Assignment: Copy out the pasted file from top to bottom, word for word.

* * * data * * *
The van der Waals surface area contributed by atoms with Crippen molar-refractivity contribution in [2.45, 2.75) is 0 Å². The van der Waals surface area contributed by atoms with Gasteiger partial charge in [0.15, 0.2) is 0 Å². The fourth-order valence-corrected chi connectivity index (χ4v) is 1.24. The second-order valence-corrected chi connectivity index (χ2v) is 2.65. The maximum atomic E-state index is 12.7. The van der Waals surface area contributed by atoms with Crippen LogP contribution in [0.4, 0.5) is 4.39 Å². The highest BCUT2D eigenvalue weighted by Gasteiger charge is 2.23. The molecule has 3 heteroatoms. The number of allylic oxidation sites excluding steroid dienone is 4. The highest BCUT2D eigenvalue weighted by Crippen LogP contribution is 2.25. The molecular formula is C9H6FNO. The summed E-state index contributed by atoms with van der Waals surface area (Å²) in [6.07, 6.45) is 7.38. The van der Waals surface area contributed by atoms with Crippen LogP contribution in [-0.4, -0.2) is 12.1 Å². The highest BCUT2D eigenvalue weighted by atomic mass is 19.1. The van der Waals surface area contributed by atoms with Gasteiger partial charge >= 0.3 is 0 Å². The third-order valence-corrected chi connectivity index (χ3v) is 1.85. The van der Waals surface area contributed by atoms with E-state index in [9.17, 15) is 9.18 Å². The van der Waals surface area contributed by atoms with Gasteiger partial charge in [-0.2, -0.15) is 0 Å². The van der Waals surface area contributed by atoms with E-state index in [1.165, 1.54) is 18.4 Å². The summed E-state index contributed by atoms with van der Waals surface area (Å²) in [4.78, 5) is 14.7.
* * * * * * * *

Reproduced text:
The van der Waals surface area contributed by atoms with Crippen molar-refractivity contribution in [2.45, 2.75) is 0 Å². The van der Waals surface area contributed by atoms with Gasteiger partial charge in [0.15, 0.2) is 0 Å². The fourth-order valence-corrected chi connectivity index (χ4v) is 1.24. The second-order valence-corrected chi connectivity index (χ2v) is 2.65. The maximum atomic E-state index is 12.7. The van der Waals surface area contributed by atoms with Crippen LogP contribution in [0.4, 0.5) is 4.39 Å². The highest BCUT2D eigenvalue weighted by Gasteiger charge is 2.23. The molecule has 3 heteroatoms. The number of allylic oxidation sites excluding steroid dienone is 4. The highest BCUT2D eigenvalue weighted by Crippen LogP contribution is 2.25. The molecular formula is C9H6FNO. The summed E-state index contributed by atoms with van der Waals surface area (Å²) in [6.07, 6.45) is 7.38. The van der Waals surface area contributed by atoms with Crippen LogP contribution in [-0.4, -0.2) is 12.1 Å². The highest BCUT2D eigenvalue weighted by atomic mass is 19.1. The van der Waals surface area contributed by atoms with Gasteiger partial charge >= 0.3 is 0 Å². The third-order valence-corrected chi connectivity index (χ3v) is 1.85. The van der Waals surface area contributed by atoms with E-state index in [9.17, 15) is 9.18 Å². The van der Waals surface area contributed by atoms with Gasteiger partial charge in [-0.2, -0.15) is 0 Å². The van der Waals surface area contributed by atoms with E-state index in [1.165, 1.54) is 18.4 Å². The summed E-state index contributed by atoms with van der Waals surface area (Å²) in [4.78, 5) is 14.7.